What’s the buzz aboot in Canada? Well, not the mosquitos, but mosquito-borne Togavirus that causes rashes, aches and fatigue among other symptoms (including hemorrhaging in rare instances). Health Canada recently reported that more than 200 Canadians were infected, most likely while traveling. The Caribbean suffered an outbreak earlier this year in which almost 200,000 people became infected. Saint Martin, a Francophone Island, was one of the islands affected.
Luckily, Aedes mosquitos aren’t native to Canada, but this kind of incident makes one wonder what it takes for these mosquitos to get into the country, and for a virus to get established. All these mosquitos have to do is get into the country with some infected travelers, and technically they could infect other people. The CDC has an interactive map that shows the spread of Chikungunya in the Western Hemisphere since last December.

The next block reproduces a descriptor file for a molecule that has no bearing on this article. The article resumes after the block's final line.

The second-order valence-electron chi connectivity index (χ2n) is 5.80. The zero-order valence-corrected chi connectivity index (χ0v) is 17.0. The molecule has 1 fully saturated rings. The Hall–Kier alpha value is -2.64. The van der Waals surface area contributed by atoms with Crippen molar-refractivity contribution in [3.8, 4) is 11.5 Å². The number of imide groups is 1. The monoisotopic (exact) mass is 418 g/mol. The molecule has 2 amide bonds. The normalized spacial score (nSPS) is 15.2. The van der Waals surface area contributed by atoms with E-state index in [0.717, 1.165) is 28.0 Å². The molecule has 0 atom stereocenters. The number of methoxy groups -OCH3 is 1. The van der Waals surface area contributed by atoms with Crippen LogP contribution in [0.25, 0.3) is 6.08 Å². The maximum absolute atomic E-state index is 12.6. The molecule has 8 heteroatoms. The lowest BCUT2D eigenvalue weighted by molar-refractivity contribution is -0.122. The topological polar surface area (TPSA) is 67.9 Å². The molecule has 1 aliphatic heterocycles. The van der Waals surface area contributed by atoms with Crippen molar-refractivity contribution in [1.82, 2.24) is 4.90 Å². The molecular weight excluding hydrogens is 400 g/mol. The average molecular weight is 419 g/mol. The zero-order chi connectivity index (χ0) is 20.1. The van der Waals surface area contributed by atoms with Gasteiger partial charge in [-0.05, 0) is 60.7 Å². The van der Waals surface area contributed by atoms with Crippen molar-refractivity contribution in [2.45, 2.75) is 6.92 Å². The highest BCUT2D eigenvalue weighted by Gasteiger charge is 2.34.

The mosquitos (or at least their eggs) have to survive winters, which is a formidable task in Canada.
How can we prevent this? Should we fumigate all planes and cargo like airlines going to Hawaii and the Galápagos do? Airlines are all worried about Ebola, but they don’t seem to be too concerned about Chikungunya.